Affiliate links on Android Authority may earn us a commission. Learn more.
Intel and Arm join forces with the intent of toppling Samsung
- Intel has announced a new partnership with Arm to create low-power chips through Intel Foundry Services.
- The collaboration will first focus on mobile SoC designs, but could expand to automotive, aerospace, government, and other applications.
- Intel wants to surpass Samsung as the second-largest foundry by revenue.
In the near future, it’s possible that your next phone could be running on a chip made by Intel and Arm. The two have joined forces to work on low-power compute system-on-chips (SoC).
Today, Intel published an announcement revealing that Intel Foundry Services (IFS) has partnered with Arm to build low-power compute SoCs on the Intel 18A process. The Intel 18A process is a plan to introduce five increasingly advanced semiconductor manufacturing process technologies in five years. Developing chips using this process will have plants in both the US and EU manufacturing chips.
The partnership will first focus on mobile SoC designs, but could eventually expand into automotive, Internet of Things (IoT), data center, aerospace, and government applications.
The CEO of Intel Corporation, Pat Gelsinger, had this to say about the partnership:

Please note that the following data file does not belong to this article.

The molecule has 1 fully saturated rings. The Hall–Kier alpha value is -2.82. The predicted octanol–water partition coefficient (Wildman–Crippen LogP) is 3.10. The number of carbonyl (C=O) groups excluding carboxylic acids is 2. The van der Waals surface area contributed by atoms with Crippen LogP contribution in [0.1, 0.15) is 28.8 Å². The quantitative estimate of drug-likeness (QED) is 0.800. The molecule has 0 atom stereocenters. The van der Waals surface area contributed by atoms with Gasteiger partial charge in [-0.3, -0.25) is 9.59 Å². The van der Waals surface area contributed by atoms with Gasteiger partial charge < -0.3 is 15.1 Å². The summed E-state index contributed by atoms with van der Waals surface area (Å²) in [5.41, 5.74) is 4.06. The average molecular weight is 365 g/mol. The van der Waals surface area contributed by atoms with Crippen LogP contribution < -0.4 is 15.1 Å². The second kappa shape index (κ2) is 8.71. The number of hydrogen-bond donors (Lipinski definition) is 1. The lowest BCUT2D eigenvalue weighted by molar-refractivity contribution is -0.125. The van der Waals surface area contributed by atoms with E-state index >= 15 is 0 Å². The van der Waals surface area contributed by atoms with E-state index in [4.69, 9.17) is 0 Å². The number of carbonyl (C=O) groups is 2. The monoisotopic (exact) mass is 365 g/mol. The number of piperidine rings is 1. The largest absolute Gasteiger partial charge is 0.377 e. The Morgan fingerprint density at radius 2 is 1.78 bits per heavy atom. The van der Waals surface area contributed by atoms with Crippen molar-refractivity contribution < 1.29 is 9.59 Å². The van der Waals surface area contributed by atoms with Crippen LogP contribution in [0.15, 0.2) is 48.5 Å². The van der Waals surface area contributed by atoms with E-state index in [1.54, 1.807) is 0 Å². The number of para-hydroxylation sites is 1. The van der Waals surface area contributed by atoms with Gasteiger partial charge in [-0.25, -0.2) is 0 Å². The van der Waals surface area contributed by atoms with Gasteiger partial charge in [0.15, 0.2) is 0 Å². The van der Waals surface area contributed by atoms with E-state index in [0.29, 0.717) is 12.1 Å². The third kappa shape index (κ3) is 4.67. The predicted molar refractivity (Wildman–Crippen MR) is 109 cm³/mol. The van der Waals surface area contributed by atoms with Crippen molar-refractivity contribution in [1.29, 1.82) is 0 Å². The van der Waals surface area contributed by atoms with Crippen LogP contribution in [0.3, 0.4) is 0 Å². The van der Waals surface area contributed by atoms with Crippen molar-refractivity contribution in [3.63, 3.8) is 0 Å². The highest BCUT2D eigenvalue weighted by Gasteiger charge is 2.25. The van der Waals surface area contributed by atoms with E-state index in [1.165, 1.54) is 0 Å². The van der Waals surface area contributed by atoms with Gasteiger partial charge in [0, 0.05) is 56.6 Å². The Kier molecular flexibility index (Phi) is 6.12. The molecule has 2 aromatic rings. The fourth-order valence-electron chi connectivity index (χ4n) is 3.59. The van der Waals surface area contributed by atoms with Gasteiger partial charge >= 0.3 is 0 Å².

There is growing demand for computing power driven by the digitization of everything, but until now fabless customers have had limited options for designing around the most advanced mobile technology. Intel’s collaboration with Arm will expand the market opportunity for IFS and open up new options and approaches for any fabless company that wants to access best-in-class CPU IP and the power of an open system foundry with leading-edge process technology.
According to Windows Central, the goal of IFS is to become the second-largest foundry in the world by revenue. At the moment, Samsung sits in the number two spot, right behind TSMC. So IFS would have to knock Samsung down a rung to achieve its plan. But this will require Intel to work together with several large companies, not just Arm.